“It is not that I’m so smart. But I stay with the questions much longer.”
– Albert Einstein
The number of fish caught is not the measure. What makes a good angler? The ability to ask the right questions and stay with them. If you are looking to learn the right questions to ask, join a Fly Fishing 101 session this summer. Every Saturday starting June 5th through the middle of August, we will be holding these three-hour hands-on classes. The cost is $95 per person and has a minimum enrollment of 4 and a maximum of 6. Interested? Register online or call the shop at 208-726-5282.
The low water and warm daytime temperatures have triggered the Brown Drake hatch! If you decide to go, please enjoy the camaraderie, respect private property, and keep the fish wet. Remember, the hatch starts on the lower part of the Creek, progresses upstream each day, and only lasts a week or two. Take a good selection of Brown Drake patterns in a variety of stages as the fish can be selective. If you fish the Preserve or Pond during the day, expect a few PMDs, some Baetis, and Callibaetis duns and spinners. Beetle and ant patterns can work as well. Nymphing dead drift with large or small beaded patterns or pulling streamers can also be productive. Remember, the Nature Conservancy has improved access and kindly ask that users stay on the designated trails and utilize the access points to prevent habitat degradation. Also, the visitor center is being remodeled and will remain closed. Look for posted information at each access allowing you to sign in via your phone with a QR code or by texting “Visitor” to (833) 593-0682.
While the Wood is lower than average for this time of year, the wading is still extremely dangerous. The river will continue to rise this week as the last remnants of snow release from the mountain tops. Be sure to tighten your wading belt, fish with a partner, and avoid crossing. Keep in mind that with the lower than average flows, along with cool water temps and a lack of hatches, the trout are concentrated in and around the deep, slow holding water, the side channels, and along the banks. When fishing, you may be able to bring some fish to the surface with attractor dries, but nymphing with an indicator or Euro style is the most productive.
Flows are extremely low and wading is easy on this Big Wood tributary. Fish and Game has stocked trout around the bridges, but if you wade off the beaten path you will find a few beautiful, wild trout.
Flows are around 380 CFS making wading very difficult. Best to wait until the flows come down before hitting this tailwater.
Upper Lost River
Like the Wood, the flows are going up and wading is going to be dangerous. Still, this would be a great place for having a picnic, viewing wildflowers, and hole hopping in search of trout.
The flows are half of what they usually are for this time of year. While it is early, you might consider floating with an experienced guide. In a week or two stoneflies will start fluttering about and the dry fly fishing should be excellent.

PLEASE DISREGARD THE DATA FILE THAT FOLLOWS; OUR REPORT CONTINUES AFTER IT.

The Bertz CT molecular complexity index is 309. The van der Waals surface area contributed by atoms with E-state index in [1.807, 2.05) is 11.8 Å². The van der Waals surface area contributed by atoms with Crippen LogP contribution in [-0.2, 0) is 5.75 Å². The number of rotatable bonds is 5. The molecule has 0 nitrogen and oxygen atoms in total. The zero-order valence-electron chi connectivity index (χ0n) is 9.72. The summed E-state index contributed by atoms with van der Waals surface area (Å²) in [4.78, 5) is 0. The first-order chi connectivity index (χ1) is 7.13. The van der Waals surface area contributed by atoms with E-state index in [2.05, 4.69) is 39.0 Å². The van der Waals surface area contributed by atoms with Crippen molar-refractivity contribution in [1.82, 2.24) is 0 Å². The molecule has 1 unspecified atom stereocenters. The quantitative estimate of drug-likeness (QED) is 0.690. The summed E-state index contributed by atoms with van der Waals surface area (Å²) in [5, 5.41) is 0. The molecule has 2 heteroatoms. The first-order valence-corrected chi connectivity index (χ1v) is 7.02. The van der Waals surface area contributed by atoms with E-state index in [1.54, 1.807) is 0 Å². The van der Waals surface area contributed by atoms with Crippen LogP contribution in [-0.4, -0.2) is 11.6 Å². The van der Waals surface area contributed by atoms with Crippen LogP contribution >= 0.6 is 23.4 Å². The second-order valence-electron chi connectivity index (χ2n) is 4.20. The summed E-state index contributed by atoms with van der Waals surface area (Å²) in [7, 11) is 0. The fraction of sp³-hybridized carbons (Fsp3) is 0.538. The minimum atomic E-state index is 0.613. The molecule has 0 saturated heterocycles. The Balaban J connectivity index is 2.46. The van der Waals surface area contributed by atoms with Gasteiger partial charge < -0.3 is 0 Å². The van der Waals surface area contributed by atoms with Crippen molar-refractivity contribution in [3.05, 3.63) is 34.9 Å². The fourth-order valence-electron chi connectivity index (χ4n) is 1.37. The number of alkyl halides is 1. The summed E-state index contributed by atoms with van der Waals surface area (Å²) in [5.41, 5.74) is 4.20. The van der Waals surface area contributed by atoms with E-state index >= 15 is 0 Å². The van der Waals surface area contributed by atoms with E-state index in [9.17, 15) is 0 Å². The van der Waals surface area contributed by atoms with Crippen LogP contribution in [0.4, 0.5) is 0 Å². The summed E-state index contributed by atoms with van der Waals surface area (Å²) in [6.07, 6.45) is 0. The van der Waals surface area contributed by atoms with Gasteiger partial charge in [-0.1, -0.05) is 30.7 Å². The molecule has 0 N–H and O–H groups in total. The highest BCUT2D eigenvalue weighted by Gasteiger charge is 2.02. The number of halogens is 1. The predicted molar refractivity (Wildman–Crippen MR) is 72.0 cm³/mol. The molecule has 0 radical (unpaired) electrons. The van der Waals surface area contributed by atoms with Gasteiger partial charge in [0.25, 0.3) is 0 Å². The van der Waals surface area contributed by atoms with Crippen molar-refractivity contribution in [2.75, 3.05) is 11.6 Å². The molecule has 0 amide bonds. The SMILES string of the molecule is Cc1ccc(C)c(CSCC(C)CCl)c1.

Southfork of the Boise
At 1,600 CFS, the flows are perfect for experienced drift boat anglers to navigate, but the wade fishing is limited. The fishing was decent over opening weekend and it will improve as the Salmon flies get going later in June.
It is time to take the family to Lake Creek, Penny Lake, or Gaver’s Lagoon. All the ponds will be stocked and will receive regular stockings throughout the summer season.
Morman, Mackay, the Little Wood, and Magic can be fished either from the bank, a float tube, or a boat. The wind can be strong, so always follow safety precautions when floating. Another option, a bit farther down the road, is the Duck Valley Indian Reservation. This fishery has been closed over the last year due to Covid, but has opened to accept visitors once again. If you have a day or two, this is definitely worth the trip. This fishery is managed by the Shoshone-Paiute Tribes and has three different reservoirs to pick from: Mountain View, Lake Billy Shaw, and Sheep Creek. For a small fee, you can fish all three and camping facilities are available for an additional fee. As for techniques, try pulling a team of small leech patterns in black, brown, or olive on an intermediate or type 3 or 5 sinking line. Often spring trout are feeding on Daphnia, aka freshwater plankton, and a leech is a welcome meal. Sheep Creek Specials always seem to work in Duck Valley. Also, suspending a series of nymphs or chironomids at the right depth can also be effective.
Big Wood: Chubby Chernobyl | Stimulators | Bullet French Nymph | Lite Brite Perdigons | Sexy Walts | Perdichigons | Pat’s Rubber Legs | Bishop’s Dynamite | DB Zebra Midge in black, red, or olive
Silver Creek: PMDs | Baetis | Callibaetis | Green Drakes | Brown Drakes | Bullet French Nymph | DB Zebra Midge in black, red, or olive | Pine Squirrel Leech
Big Lost: Golden Stones | PMDs | Sexy Walts | Perdichigons | Bullet French Nymph | TG Hide a Bead Baetis | CDC France Fly | Lite Brite Perdigons | Duracell Jig | Bishop’s Dynamite | DB Zebra Midge in black, red, or olive
South Fork of the Boise: Chubby Chernobyl | Caddis | Sexy Walts | Perdichigons | Bullet French Nymph | Lite Brite Perdigons | Pat’s Rubber Legs | Bishop’s Dynamite | DB Zebra Midge in black, red, or olive
Stillwater: Balance Leeches | Sheep Creek Special | Woolly Buggers | Seal Buggers | Chironomids | Damsel Nymphs | Prince Nymphs
|Silver Creek||107 cfs|
|Big Wood||109 cfs|
|The Big Lost||383 cfs|
|South Fork of the Boise||1810 cfs|
|Salmon River||2040 cfs|